- June 14, 2020
Can your defense team save additional litigation costs and reduce risk by using the cloud to dramatically reduce the number of data transfers?
In recent years, the cloud has become a ubiquitous tool for most organizations (and industries). However, when dealing with legal situations and eDiscovery, companies are still in the habit of shipping hard disks, optical disks, or if they’re lucky, electronically transferring terabytes of data to their external law firms in response to eDiscovery collections. In turn, those same law firms then follow the same data shipping or data transfer processes when turning over client eDiscovery data to opposing counsel.
By now you would have expected the legal industry to have progressed to a point of keeping these huge data sets relatively stationary while accessing and working with them remotely, shortening response time, reducing costs, maintaining chain of custody, and raising data security. However, law firms have never been known as early adopters of new technology. This helps to explain why the cloud, in many cases, is still being studied – mainly because of security concerns.
One of the key challenges facing law firms today is the continuous increase of eDiscovery data being generated, replicated, and transferred from place to place – all of which significantly increases the risk of data loss and corruption. This reality means that new data handling techniques must be developed and adopted to accelerate the rate of data transfer, protect the data, reduce costs, and maintain chain of custody.
One new strategy for defense counsel is to move toward common, secure, cloud-based eDiscovery repositories that all sides can access (with appropriate controls) and work with: client, defense counsel, even plaintiff’s counsel. For example, a trusted third party eDiscovery cloud provider (such as an eDiscovery services vendor or even large defense law firms with litigation heavy clients) could provide a common cloud repository with the proper access controls, encryption/security, and management software so that all sides could work with it without needing to move large amounts of data back and forth. The legal repository requirements would need to include:
In 2018, following highly publicized incidents involving law firms and sensitive client data, the ABA issued Formal Opinion 483 that included the following warning: “the data security threat is so high that law enforcement officials regularly divide business entities into two categories: those that have been hacked and those that will be." Given concerns about security, data fidelity, timelines, and costs, maybe it’s time for law firms to consider common eDiscovery repositories. With the appropriate management and security controls, instead of shipping terabytes of data around (affecting response times, data fidelity, security and chain of custody), law firms could connect to a common legal repository and (at least) perform a first pass search and culling of the eDiscovery data sets, and when ready, download the data in a legally defensible manner to their system for further processing and eventual production.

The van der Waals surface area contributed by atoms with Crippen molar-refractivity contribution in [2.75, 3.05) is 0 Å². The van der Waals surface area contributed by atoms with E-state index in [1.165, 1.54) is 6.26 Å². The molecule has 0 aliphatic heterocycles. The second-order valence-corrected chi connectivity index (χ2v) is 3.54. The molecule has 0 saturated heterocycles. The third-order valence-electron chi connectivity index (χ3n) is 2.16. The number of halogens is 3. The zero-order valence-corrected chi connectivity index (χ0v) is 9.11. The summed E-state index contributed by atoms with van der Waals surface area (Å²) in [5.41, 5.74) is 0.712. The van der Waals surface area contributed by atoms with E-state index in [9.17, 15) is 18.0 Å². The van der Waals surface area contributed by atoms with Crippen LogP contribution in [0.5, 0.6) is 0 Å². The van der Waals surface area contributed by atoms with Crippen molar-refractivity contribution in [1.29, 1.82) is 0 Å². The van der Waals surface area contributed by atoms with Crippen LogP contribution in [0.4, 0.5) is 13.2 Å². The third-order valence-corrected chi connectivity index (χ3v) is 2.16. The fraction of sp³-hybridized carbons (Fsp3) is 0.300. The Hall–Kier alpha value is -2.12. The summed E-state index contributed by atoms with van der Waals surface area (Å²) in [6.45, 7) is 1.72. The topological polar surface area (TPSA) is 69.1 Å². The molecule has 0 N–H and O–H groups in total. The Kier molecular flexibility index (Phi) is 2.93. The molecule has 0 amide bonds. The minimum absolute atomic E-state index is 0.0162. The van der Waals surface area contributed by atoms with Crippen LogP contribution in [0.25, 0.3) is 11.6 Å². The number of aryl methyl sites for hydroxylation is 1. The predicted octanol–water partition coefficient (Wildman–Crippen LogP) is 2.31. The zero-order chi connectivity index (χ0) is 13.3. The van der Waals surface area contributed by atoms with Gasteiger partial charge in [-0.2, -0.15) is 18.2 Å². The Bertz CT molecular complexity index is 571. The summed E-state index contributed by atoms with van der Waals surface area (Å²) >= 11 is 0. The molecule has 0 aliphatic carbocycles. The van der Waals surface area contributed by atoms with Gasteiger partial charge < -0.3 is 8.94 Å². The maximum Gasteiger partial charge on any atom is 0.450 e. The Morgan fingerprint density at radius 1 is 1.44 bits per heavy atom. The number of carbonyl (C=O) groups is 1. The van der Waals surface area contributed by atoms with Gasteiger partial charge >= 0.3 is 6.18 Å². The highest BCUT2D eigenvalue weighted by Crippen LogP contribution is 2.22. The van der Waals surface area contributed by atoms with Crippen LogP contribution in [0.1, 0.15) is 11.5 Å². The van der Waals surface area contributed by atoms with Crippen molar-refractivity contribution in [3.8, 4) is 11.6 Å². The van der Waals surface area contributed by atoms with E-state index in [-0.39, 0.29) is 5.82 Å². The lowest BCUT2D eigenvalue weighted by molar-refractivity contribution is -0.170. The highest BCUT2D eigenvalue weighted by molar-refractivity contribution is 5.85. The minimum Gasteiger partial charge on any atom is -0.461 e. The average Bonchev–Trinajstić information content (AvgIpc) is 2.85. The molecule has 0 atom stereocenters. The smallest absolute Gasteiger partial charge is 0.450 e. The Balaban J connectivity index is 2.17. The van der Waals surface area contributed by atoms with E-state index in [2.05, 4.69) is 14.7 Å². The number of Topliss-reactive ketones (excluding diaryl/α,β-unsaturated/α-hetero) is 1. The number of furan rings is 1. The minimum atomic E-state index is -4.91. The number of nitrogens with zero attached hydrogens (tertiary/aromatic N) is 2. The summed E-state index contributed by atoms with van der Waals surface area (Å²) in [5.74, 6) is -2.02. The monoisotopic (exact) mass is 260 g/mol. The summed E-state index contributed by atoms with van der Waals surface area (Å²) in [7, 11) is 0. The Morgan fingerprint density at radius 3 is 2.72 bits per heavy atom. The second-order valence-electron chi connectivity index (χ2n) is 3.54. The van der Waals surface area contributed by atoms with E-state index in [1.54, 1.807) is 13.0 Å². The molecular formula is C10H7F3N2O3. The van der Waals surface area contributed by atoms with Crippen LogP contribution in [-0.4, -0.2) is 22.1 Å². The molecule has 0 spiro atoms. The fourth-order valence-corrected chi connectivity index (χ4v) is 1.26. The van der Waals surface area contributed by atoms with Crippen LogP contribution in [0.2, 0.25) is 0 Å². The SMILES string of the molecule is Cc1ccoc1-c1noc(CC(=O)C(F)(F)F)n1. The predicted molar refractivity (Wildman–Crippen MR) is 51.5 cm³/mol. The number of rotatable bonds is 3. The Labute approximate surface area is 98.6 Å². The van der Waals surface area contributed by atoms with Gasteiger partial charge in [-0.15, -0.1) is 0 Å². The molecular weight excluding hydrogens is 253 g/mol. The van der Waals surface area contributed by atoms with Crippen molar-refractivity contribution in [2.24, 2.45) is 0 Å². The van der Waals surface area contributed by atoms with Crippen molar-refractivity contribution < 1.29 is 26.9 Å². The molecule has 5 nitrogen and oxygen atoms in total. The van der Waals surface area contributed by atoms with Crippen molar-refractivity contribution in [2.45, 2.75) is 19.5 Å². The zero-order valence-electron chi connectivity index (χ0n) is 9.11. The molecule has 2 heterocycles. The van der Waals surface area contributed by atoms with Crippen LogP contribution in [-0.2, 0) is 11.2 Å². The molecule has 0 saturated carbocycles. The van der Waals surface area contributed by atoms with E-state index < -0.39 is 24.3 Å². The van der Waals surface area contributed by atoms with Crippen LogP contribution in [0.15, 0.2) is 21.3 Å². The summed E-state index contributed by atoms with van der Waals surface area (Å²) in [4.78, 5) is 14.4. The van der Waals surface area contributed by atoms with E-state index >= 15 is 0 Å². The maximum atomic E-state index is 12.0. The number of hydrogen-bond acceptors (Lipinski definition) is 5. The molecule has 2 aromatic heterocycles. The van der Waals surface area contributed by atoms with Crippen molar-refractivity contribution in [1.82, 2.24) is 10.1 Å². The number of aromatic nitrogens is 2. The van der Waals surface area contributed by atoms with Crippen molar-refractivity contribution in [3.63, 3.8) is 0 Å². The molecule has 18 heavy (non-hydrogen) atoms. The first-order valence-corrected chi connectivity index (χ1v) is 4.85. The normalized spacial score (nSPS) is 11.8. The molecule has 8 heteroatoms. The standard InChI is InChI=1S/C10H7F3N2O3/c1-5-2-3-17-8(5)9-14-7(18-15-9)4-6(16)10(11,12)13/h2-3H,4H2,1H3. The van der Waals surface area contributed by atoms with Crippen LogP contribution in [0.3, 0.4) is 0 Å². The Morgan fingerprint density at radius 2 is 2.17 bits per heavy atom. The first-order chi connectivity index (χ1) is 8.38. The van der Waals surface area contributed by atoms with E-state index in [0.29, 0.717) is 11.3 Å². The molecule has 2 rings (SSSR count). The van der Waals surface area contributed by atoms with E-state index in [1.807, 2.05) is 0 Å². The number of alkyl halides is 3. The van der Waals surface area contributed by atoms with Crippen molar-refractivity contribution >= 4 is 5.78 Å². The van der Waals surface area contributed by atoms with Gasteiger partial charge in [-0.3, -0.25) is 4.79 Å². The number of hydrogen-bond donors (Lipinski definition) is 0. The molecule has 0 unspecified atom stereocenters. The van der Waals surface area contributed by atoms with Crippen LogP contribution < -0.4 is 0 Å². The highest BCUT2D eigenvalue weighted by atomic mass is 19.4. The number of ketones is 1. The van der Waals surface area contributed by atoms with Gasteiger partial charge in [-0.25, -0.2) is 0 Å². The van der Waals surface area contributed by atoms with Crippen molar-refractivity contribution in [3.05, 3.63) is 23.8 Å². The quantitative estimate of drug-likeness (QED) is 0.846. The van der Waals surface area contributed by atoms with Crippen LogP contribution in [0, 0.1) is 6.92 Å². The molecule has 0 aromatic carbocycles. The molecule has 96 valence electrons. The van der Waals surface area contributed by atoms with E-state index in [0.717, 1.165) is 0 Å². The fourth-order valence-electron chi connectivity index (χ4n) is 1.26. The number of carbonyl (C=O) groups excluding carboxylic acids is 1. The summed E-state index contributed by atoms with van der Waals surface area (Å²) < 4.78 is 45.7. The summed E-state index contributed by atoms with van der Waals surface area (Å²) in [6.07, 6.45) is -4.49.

Obviously, for this kind of centralized legal data repository to be successful, trust of the system, measurable cost savings, and verifiable security are all necessities. The key is to include a management software layer that ensures all data is stored and managed at the highest security levels, all access and processing is audited, all workspaces and work product is encrypted and protected, basic eDiscovery functions such as on-demand indexing and search are available, and disaster recovery procedures such as geographic replication are standard.
It would seem that trusted service providers and law firms with the correct cloud infrastructure and eDiscovery management software could act as trusted industry eDiscovery clearinghouses that would speed data transfers, ensure chain of custody, and reduce eDiscovery costs – much like the Federal Reserve does for checks etc.
For more information on cloud-based eDiscovery repositories and case management, contact Archive360 at: http://www.archive360.com/contact-us/
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Bill is the Vice President of Global Compliance for Archive360. Bill brings more than 29 years of experience with multinational corporations and technology start-ups, including 19-plus years in the archiving, information governance, and eDiscovery markets. Bill is a frequent speaker at legal and information governance industry events and has authored numerous eBooks, articles and blogs.